Stevens School of Engineering Welcomes Key Faculty in Spring 2019
Four researchers join SES, bringing expertise in four pillar research areas including machine learning, biomedical engineering and quantum physics
Stevens Institute of Technology opened its doors to 30 new faculty members for the 2018-19 academic year, adding to its impressive pedigree and bolstering its image as a research powerhouse.
Four of them will begin their tenure in the Charles V. Schaefer, Jr. School of Engineering and Science (SES). "We extend a warm welcome to our newest faculty members," says Jean Zu, dean of the Schaefer School of Engineering and Science. "They bring many impressive accomplishments and expertise with them, and we are excited about the momentum they will contribute as we continue building a world-class, prominent school of engineering and science."
With expertise in foundational research pillar areas including machine learning, resilience and sustainability, biomedical engineering and quantum physics, the new SES faculty members beginning in the spring semester are:
Elnaz Banan Sadeghian, Assistant Professor, Department of Electrical and Computer Engineering
Prior to joining Stevens, Elnaz Banan Sadeghian was a system engineer at Qualcomm. Her areas of expertise include algorithm design for telecommunication systems (data storage) and assistive technologies. Her research interests are digital communication, machine learning and pattern recognition. Dr. Banan Sadeghian received her Ph.D. in electrical and computer engineering from Georgia Institute of Technology and her M.S. in biomedical engineering from Amirkabir University of Technology, Tehran.
Igor Pikovski, Assistant Professor, Department of Physics
Prior to joining Stevens, Igor Pikovski worked as an Institute for Theoretical Atomic, Molecular and Optical Physics postdoctoral fellow at Harvard University and the Harvard-Smithsonian Center for Astrophysics. He joins Stevens to establish a group in theoretical quantum physics. His work focuses on quantum optics, quantum foundations and new effects and experiments at the interface between quantum physics and gravity. Dr. Pikovski received a Branco Weiss Fellowship, an independent research grant, in 2016 that will fund his research for five years. He earned his Ph.D. from the University of Vienna, Austria.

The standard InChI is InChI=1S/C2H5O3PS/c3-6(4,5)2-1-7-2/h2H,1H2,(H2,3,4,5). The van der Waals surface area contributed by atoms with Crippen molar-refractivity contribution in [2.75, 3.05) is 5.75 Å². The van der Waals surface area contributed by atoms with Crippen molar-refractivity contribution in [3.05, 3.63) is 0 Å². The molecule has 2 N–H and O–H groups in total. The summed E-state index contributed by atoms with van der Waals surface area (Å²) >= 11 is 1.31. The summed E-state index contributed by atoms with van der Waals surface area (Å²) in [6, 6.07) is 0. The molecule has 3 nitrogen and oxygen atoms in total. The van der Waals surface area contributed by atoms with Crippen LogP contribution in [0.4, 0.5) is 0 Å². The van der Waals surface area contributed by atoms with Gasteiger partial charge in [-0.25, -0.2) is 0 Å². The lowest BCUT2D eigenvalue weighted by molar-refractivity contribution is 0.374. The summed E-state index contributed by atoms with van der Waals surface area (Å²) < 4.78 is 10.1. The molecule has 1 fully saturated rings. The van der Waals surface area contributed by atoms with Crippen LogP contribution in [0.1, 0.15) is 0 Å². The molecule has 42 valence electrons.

Lei Wu, Associate Professor, Department of Electrical and Computer Engineering
Prior to joining Stevens, Lei Wu was a professor of electrical and computer engineering at Clarkson University. His current research interests include power systems operation and planning, energy economics, community resilience microgrid, distribution system restructuring and multi-infrastructure interdependency. Dr. Wu has demonstrated a track record of completing high level research funded by agencies such as the National Science Foundation, the U.S. Department of Energy and the New York State Energy Research and Development Authority. He has extensive experience working with industry as well, including MISO, GE Energy, NYISO and National Grid. He received an NSF CAREER Award in 2013 and an IBM Smarter Planet Faculty Innovation Award in 2011.
Antonia Zaferiou, Assistant Professor, Department of Biomedical Engineering
Prior to joining Stevens, Antonia Zaferiou was an assistant professor and director of a biomechanics lab in the Department of Orthopedic Surgery at Rush University Medical Center. After her doctoral studies, she joined the Department of Mechanical Engineering at the University of Michigan as a postdoctoral fellow. Her research focuses on understanding and improving movement mechanics used during athletic and everyday maneuvers. She is also a dedicated educator and mentor in STEAM (Science, Technology, Engineering, Art, and Math) education activities. Dr. Zaferiou earned her B.E. in mechanical engineering at The Cooper Union and her M.S. and Ph.D. in biomedical engineering at the University of Southern California.